A 6-year-old girl had left-sided port wine stain [Figure 1]a, the visual acuity (VA) was 20/20p and intraocular pressure (IOP) was 28 mmHg on maximum medications in the left eye. The left eye showed megalocornea, open angles on gonioscopy, glaucomatous disc damage and diffuse choroidal hemangioma and the right eye was normal. The child underwent combined trabeculotomy with trabeculectomy (CTT) under general anesthesia. Appropriate pre- and perioperative precautions included preoperative intravenous mannitol, slow decompression of anterior chamber, preplaced sutures and quick closure after trabeculectomy, anterior chamber (AC) reformation with air and use of cycloplegics. Intravenous bolus dose of dexamethasone was given at the conclusion of surgery. Postoperative regimen included intense topical steroids, cycloplegics and antibiotic. Oral steroid at dose of 1 mg/kg bodyweight was started. On the first postoperative day, VA was 20/80 with shallow anterior chamber with air bubble in place, IOP was 12 mm Hg and no choroidal detachment. On the second postoperative day, the VA dropped to 20/500, AC was very shallow and IOP was 15 mmHg. B-scan ultrasonography was performed to assess the posterior segment, minimal peripheral choroidal detachment was noted with subretinal fluid [Figure 1]b and [Figure 1]c. The optical coherence tomography (OCT) showed a large area of neurosensory detachment in the macular area with clear subretinal space [Figure 1]d.
Figure 1: Clinical picture showing port wine stain on left side of the face (a), ultrasound B scan showing peripheral choroidal detachment (white arrow) (b) and subretinal fluid (yellow arrow) (c), macular optical coherence tomography (OCT) showing subretinal fluid (yellow arrow) (d) and resolution with treatment (e and f), wide-field fundus photograph showing diffuse choroidal hemangioma, resolved macular detachment with advanced glaucomatous disc damage (g)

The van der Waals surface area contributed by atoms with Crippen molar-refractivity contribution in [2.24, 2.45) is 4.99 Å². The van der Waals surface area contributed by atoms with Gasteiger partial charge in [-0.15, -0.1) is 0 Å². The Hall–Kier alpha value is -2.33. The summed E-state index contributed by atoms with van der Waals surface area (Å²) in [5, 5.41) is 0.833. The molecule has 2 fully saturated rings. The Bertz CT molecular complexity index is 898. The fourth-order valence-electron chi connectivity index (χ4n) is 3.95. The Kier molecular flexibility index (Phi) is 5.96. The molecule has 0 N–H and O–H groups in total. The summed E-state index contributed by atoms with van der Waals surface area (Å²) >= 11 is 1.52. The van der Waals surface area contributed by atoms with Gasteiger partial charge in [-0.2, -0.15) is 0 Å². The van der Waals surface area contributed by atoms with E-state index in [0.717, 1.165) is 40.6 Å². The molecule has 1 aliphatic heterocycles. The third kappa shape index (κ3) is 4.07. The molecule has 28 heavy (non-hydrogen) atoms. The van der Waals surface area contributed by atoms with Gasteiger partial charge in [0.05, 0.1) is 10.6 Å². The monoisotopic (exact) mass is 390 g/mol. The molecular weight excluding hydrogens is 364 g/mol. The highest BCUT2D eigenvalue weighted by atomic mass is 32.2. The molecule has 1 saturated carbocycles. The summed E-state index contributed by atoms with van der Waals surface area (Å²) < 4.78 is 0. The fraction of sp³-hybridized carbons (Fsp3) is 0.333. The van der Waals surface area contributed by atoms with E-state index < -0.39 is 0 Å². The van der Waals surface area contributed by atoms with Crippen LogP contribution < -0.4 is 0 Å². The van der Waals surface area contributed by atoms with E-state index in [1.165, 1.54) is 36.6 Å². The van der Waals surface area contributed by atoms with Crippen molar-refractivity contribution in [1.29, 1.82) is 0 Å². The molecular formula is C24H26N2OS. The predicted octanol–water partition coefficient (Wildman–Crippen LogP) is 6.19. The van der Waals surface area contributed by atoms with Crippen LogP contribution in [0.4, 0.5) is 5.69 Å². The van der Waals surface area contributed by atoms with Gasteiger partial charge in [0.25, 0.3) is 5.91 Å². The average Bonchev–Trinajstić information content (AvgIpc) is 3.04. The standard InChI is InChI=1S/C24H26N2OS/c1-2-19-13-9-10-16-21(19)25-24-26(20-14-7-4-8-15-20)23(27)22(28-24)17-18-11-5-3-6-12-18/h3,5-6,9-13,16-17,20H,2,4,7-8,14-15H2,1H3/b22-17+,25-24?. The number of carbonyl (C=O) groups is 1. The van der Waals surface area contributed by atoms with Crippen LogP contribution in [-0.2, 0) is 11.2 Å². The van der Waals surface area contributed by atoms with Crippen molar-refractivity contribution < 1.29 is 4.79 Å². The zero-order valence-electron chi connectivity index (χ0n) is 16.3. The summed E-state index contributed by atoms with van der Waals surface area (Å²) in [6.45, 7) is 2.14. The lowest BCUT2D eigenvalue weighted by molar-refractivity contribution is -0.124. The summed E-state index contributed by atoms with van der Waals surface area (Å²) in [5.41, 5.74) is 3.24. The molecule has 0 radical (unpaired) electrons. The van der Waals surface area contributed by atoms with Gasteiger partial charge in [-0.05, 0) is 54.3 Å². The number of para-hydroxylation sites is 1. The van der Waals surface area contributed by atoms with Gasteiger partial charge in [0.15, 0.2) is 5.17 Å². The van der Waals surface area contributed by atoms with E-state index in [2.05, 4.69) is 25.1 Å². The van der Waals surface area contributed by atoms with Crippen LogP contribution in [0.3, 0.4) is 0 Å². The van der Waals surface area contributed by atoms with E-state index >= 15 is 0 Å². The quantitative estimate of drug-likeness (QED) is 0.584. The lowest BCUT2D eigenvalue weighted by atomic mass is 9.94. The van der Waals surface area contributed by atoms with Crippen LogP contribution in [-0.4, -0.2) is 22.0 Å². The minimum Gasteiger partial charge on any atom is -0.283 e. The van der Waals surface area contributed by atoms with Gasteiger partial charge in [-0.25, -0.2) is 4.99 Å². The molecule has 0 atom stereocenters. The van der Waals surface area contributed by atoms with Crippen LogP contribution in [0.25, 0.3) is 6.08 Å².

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Despite oral steroids, the child had this complication, hence oral propranolol was started under pediatricians' guidance and monitoring. The dose was escalated to 2 mg/kg body weight in two divided doses over 2 days. Serial clinical examinations and OCT at 1 week [Figure 1]e and 1 month [Figure 1]f showed gradual resolution of the subretinal fluid. Oral propranolol was tapered and stopped at 6 weeks. The vision improved to 20/20p with well-controlled IOP of 16 mmHg at 1 month which was maintained until 2 years followup.

Case 2

An 11-year-old boy had SWS with secondary glaucoma in the left eye with left-sided port wine stain [Figue 2]a, his VA was 20/20 and IOP was 25 mmHg in left eye. Gonioscopy showed open angles, fundus showed glaucomatous disc damage, diffuses choroidal haemangioma and normal macula [Figue 2]b in the left eye and right eye was normal. With all appropriate precautions CTT was performed. On day 1 post-surgery, vision was 20/100, AC was shallow but formed and IOP was 11 mmHg. Postoperatively, intense topical steroids, cycloplegics, and antibiotic were started. This child was not started on oral steroids. On the fifth postoperative day, the VA dropped to 20/200, with further shallowing of the AC and IOP of 14 mmHg. Fundus evaluation showed a large serous macular retinal detachment [Figue 2]c. The OCT showed a large area of neurosensory detachment in the sub-foveal region with clear subretinal space [Figue 2]d. The child was started on Oral propranolol at a dose of 2 mg/kg bodyweight under pediatricians' guidance. Repeat OCT at 1 month showed complete resolution of the subretinal fluid [Fig. 2e]. Fundus widefield photography at postoperative 1-month showed no macular detachment, diffuse choroidal haemangioma, and advanced glaucomatous optic disc damage (2f).
Figure 2: Clinical picture showing left-sided port wine stain (a), preoperative macular OCT showing normal macula and thickened choroid (b) postoperative fundus photograph showing large macular detachment (yellow arrow) (c) macular OCT showing subretinal fluid (yellow arrow) (d) and resolution with treatment (e), wide-field fundus photograph showing diffuse choroidal hemangioma, resolved macular detachment with advanced glaucomatous disc damage (f)

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  Discussion Top